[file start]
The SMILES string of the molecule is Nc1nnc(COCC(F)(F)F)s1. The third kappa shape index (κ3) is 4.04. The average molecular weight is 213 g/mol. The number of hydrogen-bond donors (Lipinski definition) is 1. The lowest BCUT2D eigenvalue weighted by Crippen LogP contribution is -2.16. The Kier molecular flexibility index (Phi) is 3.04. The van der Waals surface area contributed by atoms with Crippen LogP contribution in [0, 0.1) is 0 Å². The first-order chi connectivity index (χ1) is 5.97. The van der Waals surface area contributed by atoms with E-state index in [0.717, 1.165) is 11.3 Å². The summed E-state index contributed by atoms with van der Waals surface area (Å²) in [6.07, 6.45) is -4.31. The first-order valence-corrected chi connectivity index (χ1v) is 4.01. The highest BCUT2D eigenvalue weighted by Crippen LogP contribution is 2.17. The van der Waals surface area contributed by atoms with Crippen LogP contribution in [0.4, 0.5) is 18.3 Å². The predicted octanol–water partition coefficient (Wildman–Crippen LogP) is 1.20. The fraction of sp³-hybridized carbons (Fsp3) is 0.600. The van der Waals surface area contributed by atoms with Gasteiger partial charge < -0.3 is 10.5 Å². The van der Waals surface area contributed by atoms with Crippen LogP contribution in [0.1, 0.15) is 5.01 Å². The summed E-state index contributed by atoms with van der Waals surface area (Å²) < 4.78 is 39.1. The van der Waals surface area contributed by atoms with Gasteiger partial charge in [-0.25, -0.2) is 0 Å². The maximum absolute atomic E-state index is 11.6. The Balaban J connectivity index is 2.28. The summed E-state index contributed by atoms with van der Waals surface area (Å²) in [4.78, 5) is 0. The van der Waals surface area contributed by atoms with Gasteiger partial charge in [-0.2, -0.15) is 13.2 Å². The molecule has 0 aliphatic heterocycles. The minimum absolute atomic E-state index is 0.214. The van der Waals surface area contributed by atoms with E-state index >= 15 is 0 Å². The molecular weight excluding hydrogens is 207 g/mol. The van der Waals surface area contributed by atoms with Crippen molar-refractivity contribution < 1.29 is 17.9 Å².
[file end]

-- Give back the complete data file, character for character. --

The SMILES string of the molecule is Nc1nnc(COCC(F)(F)F)s1. The third kappa shape index (κ3) is 4.04. The average molecular weight is 213 g/mol. The number of hydrogen-bond donors (Lipinski definition) is 1. The lowest BCUT2D eigenvalue weighted by Crippen LogP contribution is -2.16. The Kier molecular flexibility index (Phi) is 3.04. The van der Waals surface area contributed by atoms with Crippen LogP contribution in [0, 0.1) is 0 Å². The first-order chi connectivity index (χ1) is 5.97. The van der Waals surface area contributed by atoms with E-state index in [0.717, 1.165) is 11.3 Å². The summed E-state index contributed by atoms with van der Waals surface area (Å²) in [6.07, 6.45) is -4.31. The first-order valence-corrected chi connectivity index (χ1v) is 4.01. The highest BCUT2D eigenvalue weighted by Crippen LogP contribution is 2.17. The van der Waals surface area contributed by atoms with Crippen LogP contribution in [0.4, 0.5) is 18.3 Å². The predicted octanol–water partition coefficient (Wildman–Crippen LogP) is 1.20. The fraction of sp³-hybridized carbons (Fsp3) is 0.600. The van der Waals surface area contributed by atoms with Gasteiger partial charge < -0.3 is 10.5 Å². The van der Waals surface area contributed by atoms with Crippen LogP contribution in [0.1, 0.15) is 5.01 Å². The summed E-state index contributed by atoms with van der Waals surface area (Å²) < 4.78 is 39.1. The van der Waals surface area contributed by atoms with Gasteiger partial charge in [-0.25, -0.2) is 0 Å². The maximum absolute atomic E-state index is 11.6. The Balaban J connectivity index is 2.28. The summed E-state index contributed by atoms with van der Waals surface area (Å²) in [4.78, 5) is 0. The van der Waals surface area contributed by atoms with Gasteiger partial charge in [-0.2, -0.15) is 13.2 Å². The molecule has 0 aliphatic heterocycles. The minimum absolute atomic E-state index is 0.214. The van der Waals surface area contributed by atoms with E-state index >= 15 is 0 Å². The molecular weight excluding hydrogens is 207 g/mol. The van der Waals surface area contributed by atoms with Crippen molar-refractivity contribution < 1.29 is 17.9 Å².